Odd Markets in Japanese History

Law and Economic Growth

Odd Markets in Japanese History

Employing a rational-choice approach, Professor Ramseyer studies the impact of Japanese law on economic growth in Japan. Toward that end, the author investigates the way law governed various markets, and the way that people negotiated contracts within those markets. Findings reveal that the legal system generally promoted mutually advantageous deals, and that people generally negotiated in ways that shrewdly promoted their private best interests. Whether in the markets for indentured servants, prostitutes, or marriage partners, this study reports little evidence of either age- or gender-related exploitation.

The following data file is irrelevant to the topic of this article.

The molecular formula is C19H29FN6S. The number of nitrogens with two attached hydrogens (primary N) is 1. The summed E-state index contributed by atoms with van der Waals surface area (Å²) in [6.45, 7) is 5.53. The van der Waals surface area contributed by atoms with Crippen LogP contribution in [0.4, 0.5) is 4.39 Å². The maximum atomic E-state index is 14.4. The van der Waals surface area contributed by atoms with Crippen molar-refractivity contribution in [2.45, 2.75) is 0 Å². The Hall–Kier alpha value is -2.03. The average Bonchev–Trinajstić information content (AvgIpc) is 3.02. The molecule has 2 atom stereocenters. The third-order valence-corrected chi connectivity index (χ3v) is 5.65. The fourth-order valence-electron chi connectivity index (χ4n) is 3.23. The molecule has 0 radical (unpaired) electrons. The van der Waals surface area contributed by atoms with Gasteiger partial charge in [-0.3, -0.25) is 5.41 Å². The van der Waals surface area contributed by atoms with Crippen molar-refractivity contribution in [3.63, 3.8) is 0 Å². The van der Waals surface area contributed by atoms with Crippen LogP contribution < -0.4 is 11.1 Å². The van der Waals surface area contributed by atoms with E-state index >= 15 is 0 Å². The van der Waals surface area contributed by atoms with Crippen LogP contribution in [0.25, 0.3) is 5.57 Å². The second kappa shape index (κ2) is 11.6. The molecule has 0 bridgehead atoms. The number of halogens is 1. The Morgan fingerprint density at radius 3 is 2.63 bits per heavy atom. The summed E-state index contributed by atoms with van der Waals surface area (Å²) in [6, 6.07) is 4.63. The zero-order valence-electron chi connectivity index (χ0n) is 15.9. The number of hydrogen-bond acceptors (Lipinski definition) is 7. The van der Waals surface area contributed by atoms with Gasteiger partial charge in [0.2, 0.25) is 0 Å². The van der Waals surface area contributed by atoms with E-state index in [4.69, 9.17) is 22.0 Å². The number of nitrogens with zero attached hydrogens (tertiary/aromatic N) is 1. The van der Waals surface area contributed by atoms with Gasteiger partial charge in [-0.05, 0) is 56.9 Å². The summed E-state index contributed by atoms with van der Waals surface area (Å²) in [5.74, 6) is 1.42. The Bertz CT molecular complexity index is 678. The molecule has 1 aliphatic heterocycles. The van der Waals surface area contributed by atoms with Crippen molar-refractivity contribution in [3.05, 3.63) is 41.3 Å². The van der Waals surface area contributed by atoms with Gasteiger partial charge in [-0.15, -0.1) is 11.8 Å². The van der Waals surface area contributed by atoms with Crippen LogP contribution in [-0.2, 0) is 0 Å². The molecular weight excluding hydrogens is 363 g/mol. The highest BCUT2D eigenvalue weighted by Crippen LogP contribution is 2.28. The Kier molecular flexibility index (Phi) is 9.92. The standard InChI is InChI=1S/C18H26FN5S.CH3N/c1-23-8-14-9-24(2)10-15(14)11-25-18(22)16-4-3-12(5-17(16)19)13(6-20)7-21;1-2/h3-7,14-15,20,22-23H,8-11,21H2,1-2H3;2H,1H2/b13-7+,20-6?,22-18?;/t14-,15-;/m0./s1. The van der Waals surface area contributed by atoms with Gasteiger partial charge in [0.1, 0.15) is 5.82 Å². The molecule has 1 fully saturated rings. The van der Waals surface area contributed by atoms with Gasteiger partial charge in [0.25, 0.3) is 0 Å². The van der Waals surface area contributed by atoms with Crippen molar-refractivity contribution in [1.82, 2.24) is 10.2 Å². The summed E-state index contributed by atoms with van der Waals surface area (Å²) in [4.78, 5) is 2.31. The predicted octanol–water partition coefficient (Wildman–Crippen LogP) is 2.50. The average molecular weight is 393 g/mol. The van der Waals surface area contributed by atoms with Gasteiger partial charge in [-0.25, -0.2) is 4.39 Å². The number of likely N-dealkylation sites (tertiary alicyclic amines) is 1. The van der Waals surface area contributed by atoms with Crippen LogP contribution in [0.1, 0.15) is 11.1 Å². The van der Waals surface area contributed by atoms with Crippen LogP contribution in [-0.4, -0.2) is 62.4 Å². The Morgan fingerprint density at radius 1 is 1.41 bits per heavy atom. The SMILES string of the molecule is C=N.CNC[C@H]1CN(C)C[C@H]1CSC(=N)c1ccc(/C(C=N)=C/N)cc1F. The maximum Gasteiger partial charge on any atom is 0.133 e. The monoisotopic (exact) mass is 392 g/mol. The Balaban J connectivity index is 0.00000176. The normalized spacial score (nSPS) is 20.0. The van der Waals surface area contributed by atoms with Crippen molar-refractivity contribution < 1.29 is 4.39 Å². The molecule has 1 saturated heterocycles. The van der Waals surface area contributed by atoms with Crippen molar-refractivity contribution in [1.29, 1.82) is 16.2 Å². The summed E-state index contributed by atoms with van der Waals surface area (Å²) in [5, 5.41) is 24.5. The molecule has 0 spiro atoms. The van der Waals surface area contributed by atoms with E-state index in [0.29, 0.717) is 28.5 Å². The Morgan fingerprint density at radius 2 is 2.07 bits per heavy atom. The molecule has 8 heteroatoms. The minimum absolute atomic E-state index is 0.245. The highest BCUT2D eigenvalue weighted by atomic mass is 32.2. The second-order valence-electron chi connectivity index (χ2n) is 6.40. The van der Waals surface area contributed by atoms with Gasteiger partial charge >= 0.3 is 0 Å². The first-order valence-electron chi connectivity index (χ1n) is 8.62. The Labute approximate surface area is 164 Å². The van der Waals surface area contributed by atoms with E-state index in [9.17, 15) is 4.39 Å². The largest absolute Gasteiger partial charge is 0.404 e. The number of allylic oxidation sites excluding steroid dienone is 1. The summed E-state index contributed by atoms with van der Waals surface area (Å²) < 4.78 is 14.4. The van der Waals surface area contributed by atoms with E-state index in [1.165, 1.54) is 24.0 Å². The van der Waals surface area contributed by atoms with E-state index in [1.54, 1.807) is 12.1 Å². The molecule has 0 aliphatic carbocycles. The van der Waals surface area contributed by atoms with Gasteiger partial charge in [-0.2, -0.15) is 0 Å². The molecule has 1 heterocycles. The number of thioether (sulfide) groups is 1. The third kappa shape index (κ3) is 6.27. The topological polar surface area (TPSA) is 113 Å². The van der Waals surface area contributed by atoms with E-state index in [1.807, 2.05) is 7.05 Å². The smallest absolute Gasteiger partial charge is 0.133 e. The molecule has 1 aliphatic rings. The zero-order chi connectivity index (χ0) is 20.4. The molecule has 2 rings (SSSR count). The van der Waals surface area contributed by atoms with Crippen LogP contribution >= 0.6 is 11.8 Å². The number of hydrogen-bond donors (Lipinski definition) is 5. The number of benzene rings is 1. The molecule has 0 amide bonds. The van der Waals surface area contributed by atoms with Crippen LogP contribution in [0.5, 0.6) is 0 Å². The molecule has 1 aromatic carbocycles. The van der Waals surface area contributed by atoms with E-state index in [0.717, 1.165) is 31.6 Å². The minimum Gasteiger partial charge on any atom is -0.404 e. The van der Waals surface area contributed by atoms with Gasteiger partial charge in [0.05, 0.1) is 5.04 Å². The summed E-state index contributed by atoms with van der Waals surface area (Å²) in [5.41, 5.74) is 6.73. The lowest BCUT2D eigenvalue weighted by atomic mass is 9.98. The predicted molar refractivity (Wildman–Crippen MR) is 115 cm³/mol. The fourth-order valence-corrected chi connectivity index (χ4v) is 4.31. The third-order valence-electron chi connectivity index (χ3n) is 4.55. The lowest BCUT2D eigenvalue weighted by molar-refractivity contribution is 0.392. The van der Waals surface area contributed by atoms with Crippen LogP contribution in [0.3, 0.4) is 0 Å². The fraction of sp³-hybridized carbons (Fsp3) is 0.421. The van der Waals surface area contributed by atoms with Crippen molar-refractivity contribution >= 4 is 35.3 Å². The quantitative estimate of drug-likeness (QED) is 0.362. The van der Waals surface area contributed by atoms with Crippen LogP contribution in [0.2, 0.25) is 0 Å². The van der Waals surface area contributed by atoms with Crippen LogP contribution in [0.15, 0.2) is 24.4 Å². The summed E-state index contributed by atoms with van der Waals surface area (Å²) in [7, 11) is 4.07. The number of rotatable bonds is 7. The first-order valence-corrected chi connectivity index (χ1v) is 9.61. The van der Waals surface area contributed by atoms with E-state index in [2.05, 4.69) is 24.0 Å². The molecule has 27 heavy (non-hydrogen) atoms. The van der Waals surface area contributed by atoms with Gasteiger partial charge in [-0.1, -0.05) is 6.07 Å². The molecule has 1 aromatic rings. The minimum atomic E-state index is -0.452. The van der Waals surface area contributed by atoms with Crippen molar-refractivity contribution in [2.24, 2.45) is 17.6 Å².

Reviews:

"This is a provocative and original book, one well worth reading and thinking about." Pacific Affairs

"J. Mark Ramseyer's Odd Markets in Japanese History is a stimulating, infuriating, and truculent series of essays..." David L. Howell, Monumenta Nipponica

"This is a provocative and original book, one well worth reading and thinking about." Stephan Salzberg, Pacific Affairs

"Viola's book opens a fascinating window on the peasant world....Viola forces us to ask new and different questions about collectivization. Her book will be a starting point for all serious thought on the subject." Book Reviews

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